Monday, November 29, 2010

On the Birth of the Contemporary Art Fair

In Christine Mehring's article, "Emerging Market" or "Christine Mehring on the birth of the Contemporary Art Fair", the first of the art fairs as we know them is examined as well as the path of its evolution. The first notable fair was opened on Sept. 13, 1967, in Cologne. KUNSTMARKT 67 was prompted into fruition during a time when the international art economy was hardly in motion anymore. Zwirner and his mentor Stunke devised the plans two years before the launch and received the permission to hold the fair. It was met with success, to say the least. A greater variety of visitors graced the show, and those that have never stepped into a gallery were met with art that compelled them to buy it. There were a few other fair-type deals that predated KUNSTMARKT 67, but they did not have the same appealing guidelines that eventually became a model for future fairs to come. KUNSTMARKT 67 was an exclusive fair, meaning that not just any exhibitor could show. It was a system established to guarantee quality and status. This earned the fair a few competitors in the form of counter-exhibitions. Art fairs became more numerous as a trend, for they attracted far more people than galleries did, but as a consequence, fewer fresh faces ever turn up at galleries. Instead, people wait for the fairs where they can look at tons of art at once, and buy if they feel like doing so, from booths like vendors on a street corner.

I find it odd that art fairs weren't developed sooner. I wonder, does it really matter if there are exceptions/exclusions or not? I know there was a complaint in the article that those who are refused risk their work and their names getting devalued. Is that really the case anymore? There's a ton of art fairs out there these days. In Miami, they have one practically every two or three months. Miami Basel's just one of the really big ones. Yet what I kind of want to know, with genuine curiosity, is what the difference is between an art FAIR and and art FESTIVAL. I remember volunteering for the Coconut Grove Art Festival in tenth or eleventh grade, and there were plenty of booths, but not all of them have art as we know it. And there were rides. And there was a DJ. And there were booths for kids to make arts and crafts in. Do these hurt or promote the idea of an art fair? Or the image of what is art in general? Because I know the point of the art fair, or one of the points, was to spark public interest in art and get people into galleries again. It did one, but it hindered the other. Meanwhile art festivals seem to just be sapping the heart and soul out of art. It's more like a family-friendly spectacle than an art show. So an art fair is essentially an art festival without the hand crafted jewelry, carnival rides, and spectacle. It's kind of like a marketplace with cheap art. They can't jack up the prices too high on the street; few art newbies will pay thousands of dollars to a vendor for a painting, even if it could be worth as much in a gallery.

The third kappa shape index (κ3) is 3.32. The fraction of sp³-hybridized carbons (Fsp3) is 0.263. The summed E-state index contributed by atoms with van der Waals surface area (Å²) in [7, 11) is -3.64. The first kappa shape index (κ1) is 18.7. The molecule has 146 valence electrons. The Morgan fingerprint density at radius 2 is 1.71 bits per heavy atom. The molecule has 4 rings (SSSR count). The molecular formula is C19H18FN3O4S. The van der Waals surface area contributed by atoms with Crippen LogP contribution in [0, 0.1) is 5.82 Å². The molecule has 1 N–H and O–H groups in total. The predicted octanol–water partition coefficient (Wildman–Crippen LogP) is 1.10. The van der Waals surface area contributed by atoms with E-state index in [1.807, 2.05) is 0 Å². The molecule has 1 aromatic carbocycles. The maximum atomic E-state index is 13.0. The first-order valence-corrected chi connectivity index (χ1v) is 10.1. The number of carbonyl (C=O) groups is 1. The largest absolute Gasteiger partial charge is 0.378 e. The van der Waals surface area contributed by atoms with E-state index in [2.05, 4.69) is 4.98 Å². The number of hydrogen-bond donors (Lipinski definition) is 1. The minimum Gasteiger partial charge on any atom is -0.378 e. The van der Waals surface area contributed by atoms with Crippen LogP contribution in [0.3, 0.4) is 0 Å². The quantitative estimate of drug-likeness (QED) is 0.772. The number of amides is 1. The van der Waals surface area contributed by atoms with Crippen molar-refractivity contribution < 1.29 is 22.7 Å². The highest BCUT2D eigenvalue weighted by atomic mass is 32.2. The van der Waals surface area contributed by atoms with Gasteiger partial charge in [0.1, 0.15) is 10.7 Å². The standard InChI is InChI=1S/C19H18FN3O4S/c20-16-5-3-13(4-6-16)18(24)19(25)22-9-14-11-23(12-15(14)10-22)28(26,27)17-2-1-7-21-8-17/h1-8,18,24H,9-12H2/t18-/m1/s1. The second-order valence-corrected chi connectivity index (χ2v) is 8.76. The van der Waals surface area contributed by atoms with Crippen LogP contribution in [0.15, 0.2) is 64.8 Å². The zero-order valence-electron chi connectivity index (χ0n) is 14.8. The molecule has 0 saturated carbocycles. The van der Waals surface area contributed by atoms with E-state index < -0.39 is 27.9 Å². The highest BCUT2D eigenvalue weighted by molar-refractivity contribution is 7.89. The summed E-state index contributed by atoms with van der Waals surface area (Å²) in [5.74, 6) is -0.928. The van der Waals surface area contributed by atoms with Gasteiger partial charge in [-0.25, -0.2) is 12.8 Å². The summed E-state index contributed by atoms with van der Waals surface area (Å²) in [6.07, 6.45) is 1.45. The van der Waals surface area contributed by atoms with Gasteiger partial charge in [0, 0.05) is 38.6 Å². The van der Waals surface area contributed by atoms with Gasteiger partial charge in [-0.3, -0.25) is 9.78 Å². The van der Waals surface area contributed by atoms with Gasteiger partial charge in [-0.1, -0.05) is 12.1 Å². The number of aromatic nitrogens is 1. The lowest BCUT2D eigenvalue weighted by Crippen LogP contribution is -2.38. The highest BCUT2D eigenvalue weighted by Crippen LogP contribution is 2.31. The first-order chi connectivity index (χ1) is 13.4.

If I had my work in an art fair, I'd either have the pieces remain NFS or just as expensive as they'd be outside of the fair. I don't believe in devaluing my work so some guy who thinks this or that piece would look nice in the living room but he doesn't want to pay 'art prices' for it buys it up. It's kind of an insult to me. I want to be paid what my pieces are worth and nothing less. Even if it means I have to keep them all and they'll never get sold, I am and have always been more than willing to make a living doing something else and make art as a hobby. That being said, I don't hate art fairs or anything. I don't hate what they stand for. If other people don't care what their piece is going for in the fair vs. in a gallery, then why should I care about them? I've passed by pieces at a fair and wished I had the money to buy them; so they're succeeding in making some cash if I did/could. And I like to look at a lot of art too--that's always a plus.

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